Like the drip-drip-drip of a leaky faucet, the agencies that supply most Americans with their water are an over-looked but steady waste of precious resources. The Reason Foundation has just concluded a study in California that finds average customers effectively pay $121 a year, or 22% more, if their water system is a government monopoly than they would if it were investor-owned.

Since water delivery is a $55 billion business in the U.S. and since 85% of the U.S. population still gets its water from municipal sources rather than from private companies, this suggests that American consumers are paying billions of dollars annually to a system of socialized waterworks.

Compare that with abroad. Britain and France have turned ownership or management of water delivery and treatment over to big private companies like the U.K.’s $1.2 billion (revenues) Thomas Water Plc. And France’s $19 billion (including nonwater businesses) Lyonnaise des Eaux (Forbes, Sept. 12, 1994). The European water companies, as well as major American engineering concerns like Bechtel Corp. and Fluor Corp., are thirsting for huge system development opportunities in Asia and South America.

But attention may be about to shift to the U.S.—and its immense investment and business possibilities. Ralph Stanley, senior vice president of United Infrastructure, a joint venture of Bechtel and Peter Kiewit Sons’, has championed infrastructure privatization since he was a transportation official in the Reagan Administration. He detects something new in the water sector: "For the first time in any of these [public] asset classes, the mayors are now saying they’d like the ability to privatize these assets."


In privatizing its water supply, the U.S. lags behind Europe, but this may change as evidence mounts about the relative inefficiency of public water.


One reason is that local governments are strapped for cash. Another is that meeting the increasingly complex water pollution and purity standards is beyond the capability of all but the biggest of America’s 34,461 local water and sewer districts.

Opposition looms from unionized public employees and other constituencies that regard government as a haven for good jobs, and, in the West, from a visceral burn over perceived profiteering in water. That latter hurdle was evident in the rejection of the American Water Works Company’s attempted $300 million takeover of the Santa Margarita Water District in Orange County, California, last year. The plan was hooted down at a six-hour public hearing. "We posed a question that, as it turns out, is not ready to be answered yet," laments George Johnstone, chief executive officer of American Water Works, which, at $800 million in 1995 revenues, is the largest private U.S. water company.

The concept that water should belong to the people is rooted in the Progressive Era of the turn of the century. The thinking was that clean water at cheap rates could be best achieved by building water facilities with tax-exempt debt. That—excuse the pun—no longer holds water. The Reason Foundation compared ten public providers in the San Francisco Bay area with a sample of privately owned water companies throughout the state The survey found that the rates were nearly identical. This despite more than $60 million in taxes and tax breaks for the public agencies.

The Reason study found that government-owned water companies have 3.49 employees per 1,000 connections, more than twice the level at private water companies. Salaries, too, are much more generous at the public agencies—over 37% of operating revenues at the public sector companies, against 13.4% at the private ones.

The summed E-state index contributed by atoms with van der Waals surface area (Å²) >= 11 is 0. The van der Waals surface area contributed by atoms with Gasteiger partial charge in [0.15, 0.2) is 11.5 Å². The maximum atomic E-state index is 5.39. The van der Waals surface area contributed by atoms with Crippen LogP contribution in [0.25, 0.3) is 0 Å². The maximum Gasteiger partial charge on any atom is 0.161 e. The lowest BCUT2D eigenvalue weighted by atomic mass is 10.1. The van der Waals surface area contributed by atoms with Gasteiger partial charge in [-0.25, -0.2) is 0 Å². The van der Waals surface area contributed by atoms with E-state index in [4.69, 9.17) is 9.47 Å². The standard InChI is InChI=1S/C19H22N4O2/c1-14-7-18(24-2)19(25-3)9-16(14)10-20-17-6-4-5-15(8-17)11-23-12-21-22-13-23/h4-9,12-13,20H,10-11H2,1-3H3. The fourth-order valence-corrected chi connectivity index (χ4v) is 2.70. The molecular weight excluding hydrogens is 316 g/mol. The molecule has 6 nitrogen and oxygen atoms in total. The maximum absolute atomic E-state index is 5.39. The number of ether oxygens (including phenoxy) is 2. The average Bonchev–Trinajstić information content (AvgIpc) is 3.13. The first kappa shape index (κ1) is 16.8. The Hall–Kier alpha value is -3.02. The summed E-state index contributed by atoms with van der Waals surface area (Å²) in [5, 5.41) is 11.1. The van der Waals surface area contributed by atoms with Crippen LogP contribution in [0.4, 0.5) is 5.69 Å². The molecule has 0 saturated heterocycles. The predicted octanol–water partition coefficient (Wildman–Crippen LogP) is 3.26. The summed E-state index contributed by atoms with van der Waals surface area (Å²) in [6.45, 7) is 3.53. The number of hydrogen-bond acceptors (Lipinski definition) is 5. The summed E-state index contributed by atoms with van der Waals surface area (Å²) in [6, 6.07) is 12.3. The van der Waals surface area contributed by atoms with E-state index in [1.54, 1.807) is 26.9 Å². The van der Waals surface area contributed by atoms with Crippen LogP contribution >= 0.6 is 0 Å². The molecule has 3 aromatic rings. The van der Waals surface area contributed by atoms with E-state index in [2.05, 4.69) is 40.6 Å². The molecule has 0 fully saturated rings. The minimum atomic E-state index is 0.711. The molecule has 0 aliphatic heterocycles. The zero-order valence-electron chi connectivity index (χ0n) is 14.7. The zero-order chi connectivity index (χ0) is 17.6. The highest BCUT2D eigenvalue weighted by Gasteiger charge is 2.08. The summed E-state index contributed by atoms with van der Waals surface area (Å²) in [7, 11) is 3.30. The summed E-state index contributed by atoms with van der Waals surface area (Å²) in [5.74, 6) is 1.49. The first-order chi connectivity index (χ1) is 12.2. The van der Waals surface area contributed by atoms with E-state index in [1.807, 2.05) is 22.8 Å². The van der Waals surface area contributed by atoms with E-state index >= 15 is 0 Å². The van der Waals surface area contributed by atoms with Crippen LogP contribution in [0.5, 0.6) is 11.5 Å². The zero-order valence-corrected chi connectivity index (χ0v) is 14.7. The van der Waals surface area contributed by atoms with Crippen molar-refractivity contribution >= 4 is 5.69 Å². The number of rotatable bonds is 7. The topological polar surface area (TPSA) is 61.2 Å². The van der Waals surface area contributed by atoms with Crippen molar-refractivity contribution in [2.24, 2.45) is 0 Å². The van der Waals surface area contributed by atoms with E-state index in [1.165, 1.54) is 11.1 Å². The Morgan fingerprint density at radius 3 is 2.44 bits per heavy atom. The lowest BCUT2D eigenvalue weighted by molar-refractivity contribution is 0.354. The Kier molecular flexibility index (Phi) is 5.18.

The water bureaucrats have a propensity for grandiosity. The East Bay Municipal Utility District in California, which serves 1.2 million customers, opened a sumptuous $64 million headquarters months before a disastrous fire swept the parched Oakland Hills in its service area. Near Santa Margarita, meanwhile, is the rich Irvine Ranch Water District. It gains income off a $360 million reserve and replacement fund, in addition to its investment in a large apartment complex and a stake in two housing subdivisions.

Granted, the public suppliers have a built-in advantage: They can raise capital on tax-free bonds. But Walter Winrow, who was responsible for water investments at GE Capital and is now at the Stamford, Connecticut-based development firm Poseidon Resources, maintains that the cost-of-capital disadvantage is diminishing as interest rates stay low.

In fact, the debt edge for public agencies is bogus when lost tax revenue is figured in, the Reason study finds. The true cost of capital per connection in its sample was $67 for investor-owned water, versus $92 for government water.

The current setup defies market rationalizing. Without effective pricing, supply and demand get out of whack. Chipmakers in Silicon Valley faced arbitrary cutbacks during the last drought and this helped inspire corporate titans at the California Business Roundtable to order a report on privatizing and perhaps consolidating the state’s mishmash of water authorities. This, as bigwigs at the Federal Reserve Bank of San Francisco are poring over the Reason study.

A few battles are already being won. American Water Works got voters in Monmouth County, New Jersey to agree last November to sell a $35 million system. A $42 million deal for the Wheelabrator unit of WMX Technologies, Inc. to handle the Wilmington, Delaware, wastewater plant awaits a city-county agreement. The city of Indianapolis blazed this trail with its own pact in 1993.

Support for privatization is beginning to come from sources some might not expect. Thomas Graff, director of the Environmental Defense Fund’s office in Oakland, California, makes this complaint: "Water is one of the last areas in which unaccountable public agencies sit astride the domain."